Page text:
photo courtesy of the ABC

So another privatized detention centre burns. Only weeks after the Christmas Island detention centres erupted in protests, riots and fires, the unrest has spread to Sydney's Villawood Detention Centre.

Former staff of Serco, the UK multinational corporation that runs the privatized detention centres, are already pointing the finger directly at the corporation, claiming that it contributed to the crises. Serco whistle blowers claim that at Villawood (like Christmas Island), Serco's incompetence and mismanagement were a primary cause of the riots.

The whitleblower claims that:
  • Serco management threw raw and untrained recruits into the detention centre without proper training
  • Training courses for new staff were dropped
  • Serco staff lack basic training and are forced to learn "on the job" 
  • Serco management constantly understaff the centre
  • Serco has no effective emergency management procedures for such events.
These are precisely the claims made against Serco at Christmas Island; claims that are now the subject of multiple investigations into Serco's management of the Christmas Island Centres, and it looks likely that the investigations will be extended to include Serco's management of Villawood.

The ABC reports that:
The detention centre was set on fire, while asylum seekers overwhelmed staff from the detention centre service provider, Serco.

The former guard says there would have been 11 staff members rostered on the night the asylum seekers rioted. 

He says his former employer, Serco, does not train staff properly and would not have known what to do when trouble starts. 

"From what I've seen, new recruits are basically put on the floor with no training whatsoever," he said.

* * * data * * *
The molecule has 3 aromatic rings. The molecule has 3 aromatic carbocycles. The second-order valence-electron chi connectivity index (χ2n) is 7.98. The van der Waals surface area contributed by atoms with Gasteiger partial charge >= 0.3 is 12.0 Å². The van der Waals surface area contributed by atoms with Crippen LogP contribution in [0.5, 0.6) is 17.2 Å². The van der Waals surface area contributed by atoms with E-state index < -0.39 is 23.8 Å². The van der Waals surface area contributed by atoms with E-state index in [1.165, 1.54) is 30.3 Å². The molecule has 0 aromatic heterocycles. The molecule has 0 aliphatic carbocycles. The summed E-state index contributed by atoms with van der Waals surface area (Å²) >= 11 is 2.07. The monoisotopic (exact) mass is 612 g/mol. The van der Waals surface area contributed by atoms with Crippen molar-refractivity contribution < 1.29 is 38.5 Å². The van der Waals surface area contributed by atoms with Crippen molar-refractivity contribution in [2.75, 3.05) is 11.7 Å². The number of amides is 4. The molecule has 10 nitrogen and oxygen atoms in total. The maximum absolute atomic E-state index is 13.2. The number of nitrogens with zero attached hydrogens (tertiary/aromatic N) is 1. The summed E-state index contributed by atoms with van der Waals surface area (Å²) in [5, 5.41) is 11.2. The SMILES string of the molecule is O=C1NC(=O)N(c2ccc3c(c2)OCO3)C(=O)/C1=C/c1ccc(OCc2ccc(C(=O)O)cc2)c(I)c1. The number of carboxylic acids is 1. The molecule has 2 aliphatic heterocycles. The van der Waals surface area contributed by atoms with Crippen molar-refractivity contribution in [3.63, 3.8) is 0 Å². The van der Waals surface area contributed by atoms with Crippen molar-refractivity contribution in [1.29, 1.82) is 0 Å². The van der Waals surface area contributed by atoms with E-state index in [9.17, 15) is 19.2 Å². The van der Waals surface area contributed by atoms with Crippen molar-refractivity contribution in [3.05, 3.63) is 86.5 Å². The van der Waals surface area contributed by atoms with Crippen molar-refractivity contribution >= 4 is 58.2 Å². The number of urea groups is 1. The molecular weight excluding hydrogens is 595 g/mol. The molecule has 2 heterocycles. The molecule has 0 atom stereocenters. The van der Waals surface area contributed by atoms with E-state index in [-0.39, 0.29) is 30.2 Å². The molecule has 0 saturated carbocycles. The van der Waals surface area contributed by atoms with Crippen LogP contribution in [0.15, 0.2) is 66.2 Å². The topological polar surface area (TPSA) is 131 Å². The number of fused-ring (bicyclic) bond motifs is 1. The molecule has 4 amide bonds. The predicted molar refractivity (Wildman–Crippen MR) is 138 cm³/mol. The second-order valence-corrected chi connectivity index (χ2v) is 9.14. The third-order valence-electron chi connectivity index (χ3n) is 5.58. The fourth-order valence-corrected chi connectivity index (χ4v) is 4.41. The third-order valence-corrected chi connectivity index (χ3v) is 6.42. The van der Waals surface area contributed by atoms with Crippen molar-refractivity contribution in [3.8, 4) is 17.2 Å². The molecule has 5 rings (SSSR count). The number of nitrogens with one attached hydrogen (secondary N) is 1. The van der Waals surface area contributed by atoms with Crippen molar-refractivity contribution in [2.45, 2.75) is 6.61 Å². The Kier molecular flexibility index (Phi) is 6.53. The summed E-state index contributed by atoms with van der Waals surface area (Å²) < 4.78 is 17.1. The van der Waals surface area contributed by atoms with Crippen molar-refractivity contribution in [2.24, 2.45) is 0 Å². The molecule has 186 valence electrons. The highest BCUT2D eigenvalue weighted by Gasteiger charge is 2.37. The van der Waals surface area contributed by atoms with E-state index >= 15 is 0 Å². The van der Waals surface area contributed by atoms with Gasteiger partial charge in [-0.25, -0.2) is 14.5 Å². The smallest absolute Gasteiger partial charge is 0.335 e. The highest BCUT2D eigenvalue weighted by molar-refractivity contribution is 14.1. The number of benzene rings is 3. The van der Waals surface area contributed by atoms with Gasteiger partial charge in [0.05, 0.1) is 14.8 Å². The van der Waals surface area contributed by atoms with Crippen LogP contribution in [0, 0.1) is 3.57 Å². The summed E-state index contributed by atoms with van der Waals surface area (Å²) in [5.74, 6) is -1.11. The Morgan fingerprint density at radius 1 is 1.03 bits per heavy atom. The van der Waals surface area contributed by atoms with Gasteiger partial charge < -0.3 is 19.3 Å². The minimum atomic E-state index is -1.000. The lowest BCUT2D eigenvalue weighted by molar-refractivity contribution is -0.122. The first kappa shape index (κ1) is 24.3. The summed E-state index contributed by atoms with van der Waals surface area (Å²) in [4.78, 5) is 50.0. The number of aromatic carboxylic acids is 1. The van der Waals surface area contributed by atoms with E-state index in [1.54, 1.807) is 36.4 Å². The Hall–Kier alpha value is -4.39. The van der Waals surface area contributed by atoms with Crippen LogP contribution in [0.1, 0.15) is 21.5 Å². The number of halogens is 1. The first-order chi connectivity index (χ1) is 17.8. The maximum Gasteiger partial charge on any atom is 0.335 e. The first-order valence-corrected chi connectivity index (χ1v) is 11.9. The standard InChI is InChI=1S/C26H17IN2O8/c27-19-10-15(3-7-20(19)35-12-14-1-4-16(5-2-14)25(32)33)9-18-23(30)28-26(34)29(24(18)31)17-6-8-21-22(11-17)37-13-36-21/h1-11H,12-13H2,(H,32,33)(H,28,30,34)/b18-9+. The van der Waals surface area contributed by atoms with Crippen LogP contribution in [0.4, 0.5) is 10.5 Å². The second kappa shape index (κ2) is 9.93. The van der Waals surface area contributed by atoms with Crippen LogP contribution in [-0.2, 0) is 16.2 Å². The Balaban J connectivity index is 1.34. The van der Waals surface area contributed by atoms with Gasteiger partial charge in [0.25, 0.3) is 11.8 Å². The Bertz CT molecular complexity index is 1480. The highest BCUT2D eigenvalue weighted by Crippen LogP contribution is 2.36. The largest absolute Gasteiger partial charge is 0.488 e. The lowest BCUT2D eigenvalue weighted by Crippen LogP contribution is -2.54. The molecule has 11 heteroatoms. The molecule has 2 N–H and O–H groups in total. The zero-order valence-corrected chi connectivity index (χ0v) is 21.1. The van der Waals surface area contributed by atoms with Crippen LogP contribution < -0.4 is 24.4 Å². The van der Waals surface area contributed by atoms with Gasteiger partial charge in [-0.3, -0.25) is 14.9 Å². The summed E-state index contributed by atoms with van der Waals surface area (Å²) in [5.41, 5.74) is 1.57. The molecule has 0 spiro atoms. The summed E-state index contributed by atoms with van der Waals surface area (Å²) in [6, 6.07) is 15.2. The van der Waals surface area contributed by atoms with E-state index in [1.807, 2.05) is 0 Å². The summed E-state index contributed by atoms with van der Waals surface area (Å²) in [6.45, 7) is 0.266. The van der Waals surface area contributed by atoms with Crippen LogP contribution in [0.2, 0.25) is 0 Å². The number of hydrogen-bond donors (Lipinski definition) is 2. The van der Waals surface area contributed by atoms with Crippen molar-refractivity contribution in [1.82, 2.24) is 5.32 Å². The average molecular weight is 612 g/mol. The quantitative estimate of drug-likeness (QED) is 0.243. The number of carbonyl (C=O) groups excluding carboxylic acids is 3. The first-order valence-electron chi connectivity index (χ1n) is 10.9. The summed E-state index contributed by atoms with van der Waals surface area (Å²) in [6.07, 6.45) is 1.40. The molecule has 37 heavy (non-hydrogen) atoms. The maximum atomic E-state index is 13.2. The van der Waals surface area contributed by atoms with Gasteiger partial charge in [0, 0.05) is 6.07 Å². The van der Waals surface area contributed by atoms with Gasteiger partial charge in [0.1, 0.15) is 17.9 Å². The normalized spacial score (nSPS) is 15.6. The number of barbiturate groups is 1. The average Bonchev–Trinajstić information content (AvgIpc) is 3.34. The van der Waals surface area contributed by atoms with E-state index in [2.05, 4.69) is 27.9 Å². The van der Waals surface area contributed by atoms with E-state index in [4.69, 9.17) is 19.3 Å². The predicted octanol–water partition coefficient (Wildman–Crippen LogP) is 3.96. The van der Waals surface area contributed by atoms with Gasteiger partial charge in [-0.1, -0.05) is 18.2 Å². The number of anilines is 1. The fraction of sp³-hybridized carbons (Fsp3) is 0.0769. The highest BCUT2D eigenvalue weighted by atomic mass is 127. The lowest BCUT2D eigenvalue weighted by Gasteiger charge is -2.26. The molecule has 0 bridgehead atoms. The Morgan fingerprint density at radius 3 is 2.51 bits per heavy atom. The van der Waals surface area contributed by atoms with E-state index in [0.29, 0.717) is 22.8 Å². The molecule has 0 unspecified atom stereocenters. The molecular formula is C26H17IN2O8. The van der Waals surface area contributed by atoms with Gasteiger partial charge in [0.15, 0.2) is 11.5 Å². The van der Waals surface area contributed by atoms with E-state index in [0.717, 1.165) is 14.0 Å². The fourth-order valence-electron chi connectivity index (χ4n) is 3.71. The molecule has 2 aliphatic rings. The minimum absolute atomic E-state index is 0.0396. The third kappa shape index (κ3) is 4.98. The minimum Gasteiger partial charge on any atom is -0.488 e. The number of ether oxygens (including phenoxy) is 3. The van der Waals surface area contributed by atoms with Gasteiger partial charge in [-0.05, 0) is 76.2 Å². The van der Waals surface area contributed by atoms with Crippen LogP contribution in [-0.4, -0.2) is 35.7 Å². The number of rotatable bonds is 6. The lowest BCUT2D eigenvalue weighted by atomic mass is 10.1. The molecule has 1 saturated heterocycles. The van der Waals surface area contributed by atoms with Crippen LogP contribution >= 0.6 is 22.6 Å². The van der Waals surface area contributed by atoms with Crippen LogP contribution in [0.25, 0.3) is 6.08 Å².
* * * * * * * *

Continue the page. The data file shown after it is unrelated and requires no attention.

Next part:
"They were told that they would be trained as they worked and that also has never happened before. Basically what is supposed to happen is, they go through at least a six-week minimum course and then have a year of on-the-job training. 

"Serco basically got rid of the six-week course using staffing levels as an excuse and basically threw the staff onto the floor and expected experienced staff to train them as well as do their normal jobs."

He says Serco has never emphasised emergency response training for incidents like fire and riots experienced on Wednesday night. 

"I am led to believe they still don't have any real effective emergency operational procedures. So basically (Wednesday night) would have been every man for themselves," he said.

In a statement, Serco acknowledged an increased number of arrivals and longer periods of detention have placed significant pressures on their operations. 

The company said its staff training program meets it contractual requirements and that it has provided additional training beyond what is contracted and has invested $1.5 million in staff training.

This is the second Australian immigration detention to be set on fire this year. Riots at the Christmas Island detention centre in March led to tear gas and bean bag rounds being fired at asylum seekers.

The former Villawood guard says the Federal Government should review Serco's contract. 

"They've had pretty poor performance. Basically the spate of incidents, major incidents, under Serco's control have been ... there's just been too many. So I really think that the contract should be reassessed," he said.